Let waste not be a wasted opportunity
Even in Colombo, also known as the commercial capital or the most developed city in the country, we rarely see garbage bins in public places, despite the well-known fact that Colombo is a city that generates a large amount of garbage compared to other cities.
According to Environmental Foundation Ltd. (EFL), Sri Lanka generates around 7,000 metric tonnes (MTs) of solid waste per day, and while the Western Province accounts for close to 60% of waste generation, each person generates an average of one to four kilogrammes of waste per day. EFL claims that according to the Western Provincial Waste Management Authority (WPWMA) and the Central Environmental Authority, only half of this waste is collected. Recently, Environment Minister Mahinda Amaraweera revealed that Sri Lanka wastes a staggering amount of approximately 5,000 MTs of food per day, emphasising the need to take measures to prevent and lessen this waste.
These statistics may be a reason to loathe the existing garbage management system, the authorities, or the public that disposes of garbage with no regard to the environment. However, the bigger question we should ask is, how long can Sri Lanka go without a proper garbage management and recycling system, in a context where the population keeps rising compared to limited land resources?
For a small country like Sri Lanka, these statistics are actually a warning.
Identifying the gravity of the unmanaged garbage issue, and also the bigger disasters it can lead to if left unaddressed, Sri Lanka’s neighbour India has announced promising plans to deal with rising garbage dumps. Earlier this month, Indian Prime Minister Narendra Modi vowed to replace mountains of garbage with waste treatment plants. He made this statement in a context where India is also facing garbage-related issues, similar to those faced by Sri Lanka but on a much larger scale.
The rubbish mountain in Deonar, Mumbai, India – which is dubbed India’s largest and oldest garbage mountain with garbage piles as high as 120 feet – caught fire in 2016, and the fire lasted for months. Sri Lanka also has a similar experience. In February last year, a fire erupted at the Muthurajawela-Kerawalapitiya garbage dump, and in 2018, a part of the Meethotamulla garbage dump collapsed and caught fire, killing and displacing scores who resided in the surrounding area.
In a new development, the Urban Development Authority (UDA) has announced that discussions are underway to develop the Meethotamulla Urban Park in a bid to convert the Meethotamulla garbage dump into a park.
It is not like Sri Lanka never thought about or discussed the necessity of a proper garbage management and recycling mechanism. On multiple occasions during the past few years, the Governments that came to power initiated such projects. However, due to various reasons, some of them did not bear fruit while some are still operating, but not at a level that can help change Sri Lanka’s situation significantly. There were also occasions when the authorities saw that simply moving a garbage dump to a different location would solve the problem. However, the WPWMA is continuing some admirable activities, including providing facilities for new initiatives aiming to collect and recycle garbage, including electronic and plastic waste, which is a need of the hour.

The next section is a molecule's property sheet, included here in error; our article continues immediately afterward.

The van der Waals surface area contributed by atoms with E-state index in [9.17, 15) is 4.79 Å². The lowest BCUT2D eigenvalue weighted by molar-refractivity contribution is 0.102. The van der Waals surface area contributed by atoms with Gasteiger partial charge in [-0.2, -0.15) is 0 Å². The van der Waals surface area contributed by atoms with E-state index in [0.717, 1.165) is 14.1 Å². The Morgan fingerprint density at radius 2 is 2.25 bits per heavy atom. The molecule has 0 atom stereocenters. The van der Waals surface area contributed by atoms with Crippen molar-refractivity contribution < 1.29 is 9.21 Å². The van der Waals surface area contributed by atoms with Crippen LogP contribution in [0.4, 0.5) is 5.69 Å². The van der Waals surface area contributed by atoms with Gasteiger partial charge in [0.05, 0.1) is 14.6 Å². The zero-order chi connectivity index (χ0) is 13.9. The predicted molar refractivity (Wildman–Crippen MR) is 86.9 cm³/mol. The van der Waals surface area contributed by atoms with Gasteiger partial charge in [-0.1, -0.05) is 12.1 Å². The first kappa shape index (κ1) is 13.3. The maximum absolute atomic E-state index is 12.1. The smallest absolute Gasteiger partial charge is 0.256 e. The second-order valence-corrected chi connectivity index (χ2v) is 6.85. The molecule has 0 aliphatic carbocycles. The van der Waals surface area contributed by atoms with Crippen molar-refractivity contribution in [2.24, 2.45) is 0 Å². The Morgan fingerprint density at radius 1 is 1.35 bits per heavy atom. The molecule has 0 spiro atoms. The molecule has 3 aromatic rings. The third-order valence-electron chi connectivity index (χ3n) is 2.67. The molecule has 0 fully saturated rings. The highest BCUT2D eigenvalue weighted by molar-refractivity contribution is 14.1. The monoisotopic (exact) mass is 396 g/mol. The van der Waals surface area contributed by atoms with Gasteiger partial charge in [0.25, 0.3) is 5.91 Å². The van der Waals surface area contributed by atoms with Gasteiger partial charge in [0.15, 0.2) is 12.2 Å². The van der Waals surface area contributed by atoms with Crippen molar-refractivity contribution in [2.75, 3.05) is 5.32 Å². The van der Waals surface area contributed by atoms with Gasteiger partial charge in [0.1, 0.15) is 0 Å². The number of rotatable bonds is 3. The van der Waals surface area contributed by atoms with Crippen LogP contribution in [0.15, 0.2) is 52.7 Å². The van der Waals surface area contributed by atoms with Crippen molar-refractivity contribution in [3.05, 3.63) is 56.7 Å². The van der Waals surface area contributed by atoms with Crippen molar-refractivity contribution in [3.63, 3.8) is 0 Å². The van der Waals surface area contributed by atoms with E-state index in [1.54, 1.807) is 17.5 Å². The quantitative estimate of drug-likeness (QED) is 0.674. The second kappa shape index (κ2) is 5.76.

The fact of the matter is, garbage-related matters are not merely environmental issues; they affect both the health and the economy. Therefore, the responsibility of addressing the issue of rising unmanaged and unprocessed garbage mountains should not be entrusted only to the environmental authorities, but also to other relevant State institutions that should fulfill their share of responsibilities. Also, when it comes to the management of garbage, that task also requires a multi stakeholder, multi-faceted approach, simply because the process which leads to the formation of garbage mountains involves many parties, including the public.
In this context, there is a need for national level, effective awareness-raising activities as well, because the proper management of garbage disposed of at the household-level plays an extremely important role in this process. It can start with steps as simple as providing more garbage bins for public places, and understanding the fact that garbage, if processed properly, can be a source of income, not a problem.